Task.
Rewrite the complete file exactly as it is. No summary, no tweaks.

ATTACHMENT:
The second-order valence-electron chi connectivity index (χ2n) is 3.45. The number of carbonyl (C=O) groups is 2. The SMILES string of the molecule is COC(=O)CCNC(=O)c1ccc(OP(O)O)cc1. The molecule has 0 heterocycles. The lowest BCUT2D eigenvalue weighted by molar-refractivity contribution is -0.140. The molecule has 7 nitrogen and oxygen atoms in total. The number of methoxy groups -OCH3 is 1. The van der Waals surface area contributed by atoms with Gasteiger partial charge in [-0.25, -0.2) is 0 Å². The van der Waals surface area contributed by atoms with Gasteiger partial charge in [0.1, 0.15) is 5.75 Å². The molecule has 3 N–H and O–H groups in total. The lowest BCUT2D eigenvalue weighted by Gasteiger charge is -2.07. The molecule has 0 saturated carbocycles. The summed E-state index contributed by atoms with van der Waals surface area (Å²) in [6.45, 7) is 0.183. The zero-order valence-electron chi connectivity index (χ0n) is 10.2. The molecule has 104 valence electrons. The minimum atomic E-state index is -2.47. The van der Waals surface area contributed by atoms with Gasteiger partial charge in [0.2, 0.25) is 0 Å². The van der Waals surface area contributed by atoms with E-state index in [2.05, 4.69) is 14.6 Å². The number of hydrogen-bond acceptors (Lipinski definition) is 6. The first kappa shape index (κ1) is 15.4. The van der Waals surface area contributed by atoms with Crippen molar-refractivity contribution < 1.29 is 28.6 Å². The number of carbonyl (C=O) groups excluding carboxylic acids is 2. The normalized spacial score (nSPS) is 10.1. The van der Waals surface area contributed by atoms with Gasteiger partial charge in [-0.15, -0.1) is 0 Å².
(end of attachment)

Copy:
The second-order valence-electron chi connectivity index (χ2n) is 3.45. The number of carbonyl (C=O) groups is 2. The SMILES string of the molecule is COC(=O)CCNC(=O)c1ccc(OP(O)O)cc1. The molecule has 0 heterocycles. The lowest BCUT2D eigenvalue weighted by molar-refractivity contribution is -0.140. The molecule has 7 nitrogen and oxygen atoms in total. The number of methoxy groups -OCH3 is 1. The van der Waals surface area contributed by atoms with Gasteiger partial charge in [-0.25, -0.2) is 0 Å². The van der Waals surface area contributed by atoms with Gasteiger partial charge in [0.1, 0.15) is 5.75 Å². The molecule has 3 N–H and O–H groups in total. The lowest BCUT2D eigenvalue weighted by Gasteiger charge is -2.07. The molecule has 0 saturated carbocycles. The summed E-state index contributed by atoms with van der Waals surface area (Å²) in [6.45, 7) is 0.183. The zero-order valence-electron chi connectivity index (χ0n) is 10.2. The molecule has 104 valence electrons. The minimum atomic E-state index is -2.47. The van der Waals surface area contributed by atoms with Gasteiger partial charge in [0.2, 0.25) is 0 Å². The van der Waals surface area contributed by atoms with E-state index in [2.05, 4.69) is 14.6 Å². The number of hydrogen-bond acceptors (Lipinski definition) is 6. The first kappa shape index (κ1) is 15.4. The van der Waals surface area contributed by atoms with Crippen molar-refractivity contribution < 1.29 is 28.6 Å². The number of carbonyl (C=O) groups excluding carboxylic acids is 2. The normalized spacial score (nSPS) is 10.1. The van der Waals surface area contributed by atoms with Gasteiger partial charge in [-0.15, -0.1) is 0 Å².